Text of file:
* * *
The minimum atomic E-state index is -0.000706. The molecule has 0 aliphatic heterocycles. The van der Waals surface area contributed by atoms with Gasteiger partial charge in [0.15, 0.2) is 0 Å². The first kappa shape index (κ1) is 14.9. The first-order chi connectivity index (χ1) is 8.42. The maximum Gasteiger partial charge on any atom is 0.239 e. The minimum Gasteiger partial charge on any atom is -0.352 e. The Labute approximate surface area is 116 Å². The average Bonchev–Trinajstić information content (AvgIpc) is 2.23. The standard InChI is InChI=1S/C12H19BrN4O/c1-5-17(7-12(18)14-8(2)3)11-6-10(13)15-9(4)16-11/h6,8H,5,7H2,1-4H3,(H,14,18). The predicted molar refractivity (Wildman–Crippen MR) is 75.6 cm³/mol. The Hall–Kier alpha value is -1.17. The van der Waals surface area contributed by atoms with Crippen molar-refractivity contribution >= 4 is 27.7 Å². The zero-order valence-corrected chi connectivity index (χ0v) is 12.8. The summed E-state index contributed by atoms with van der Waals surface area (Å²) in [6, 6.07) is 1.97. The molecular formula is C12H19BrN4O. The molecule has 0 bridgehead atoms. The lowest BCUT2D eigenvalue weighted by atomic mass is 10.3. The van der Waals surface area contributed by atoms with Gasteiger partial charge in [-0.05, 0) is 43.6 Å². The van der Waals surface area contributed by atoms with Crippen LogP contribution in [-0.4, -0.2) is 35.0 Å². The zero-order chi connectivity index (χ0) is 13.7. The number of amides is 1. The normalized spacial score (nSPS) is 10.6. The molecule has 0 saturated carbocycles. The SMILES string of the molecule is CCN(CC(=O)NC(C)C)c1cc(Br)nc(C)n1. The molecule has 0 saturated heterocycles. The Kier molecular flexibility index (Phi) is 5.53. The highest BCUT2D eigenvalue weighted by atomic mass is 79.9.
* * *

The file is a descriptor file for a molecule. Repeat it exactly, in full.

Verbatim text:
The minimum atomic E-state index is -0.000706. The molecule has 0 aliphatic heterocycles. The van der Waals surface area contributed by atoms with Gasteiger partial charge in [0.15, 0.2) is 0 Å². The first kappa shape index (κ1) is 14.9. The first-order chi connectivity index (χ1) is 8.42. The maximum Gasteiger partial charge on any atom is 0.239 e. The minimum Gasteiger partial charge on any atom is -0.352 e. The Labute approximate surface area is 116 Å². The average Bonchev–Trinajstić information content (AvgIpc) is 2.23. The standard InChI is InChI=1S/C12H19BrN4O/c1-5-17(7-12(18)14-8(2)3)11-6-10(13)15-9(4)16-11/h6,8H,5,7H2,1-4H3,(H,14,18). The predicted molar refractivity (Wildman–Crippen MR) is 75.6 cm³/mol. The Hall–Kier alpha value is -1.17. The van der Waals surface area contributed by atoms with Crippen molar-refractivity contribution >= 4 is 27.7 Å². The zero-order valence-corrected chi connectivity index (χ0v) is 12.8. The summed E-state index contributed by atoms with van der Waals surface area (Å²) in [6, 6.07) is 1.97. The molecular formula is C12H19BrN4O. The molecule has 0 bridgehead atoms. The lowest BCUT2D eigenvalue weighted by atomic mass is 10.3. The van der Waals surface area contributed by atoms with Gasteiger partial charge in [-0.05, 0) is 43.6 Å². The van der Waals surface area contributed by atoms with Crippen LogP contribution in [-0.4, -0.2) is 35.0 Å². The zero-order chi connectivity index (χ0) is 13.7. The number of amides is 1. The normalized spacial score (nSPS) is 10.6. The molecule has 0 saturated carbocycles. The SMILES string of the molecule is CCN(CC(=O)NC(C)C)c1cc(Br)nc(C)n1. The molecule has 0 saturated heterocycles. The Kier molecular flexibility index (Phi) is 5.53. The highest BCUT2D eigenvalue weighted by atomic mass is 79.9.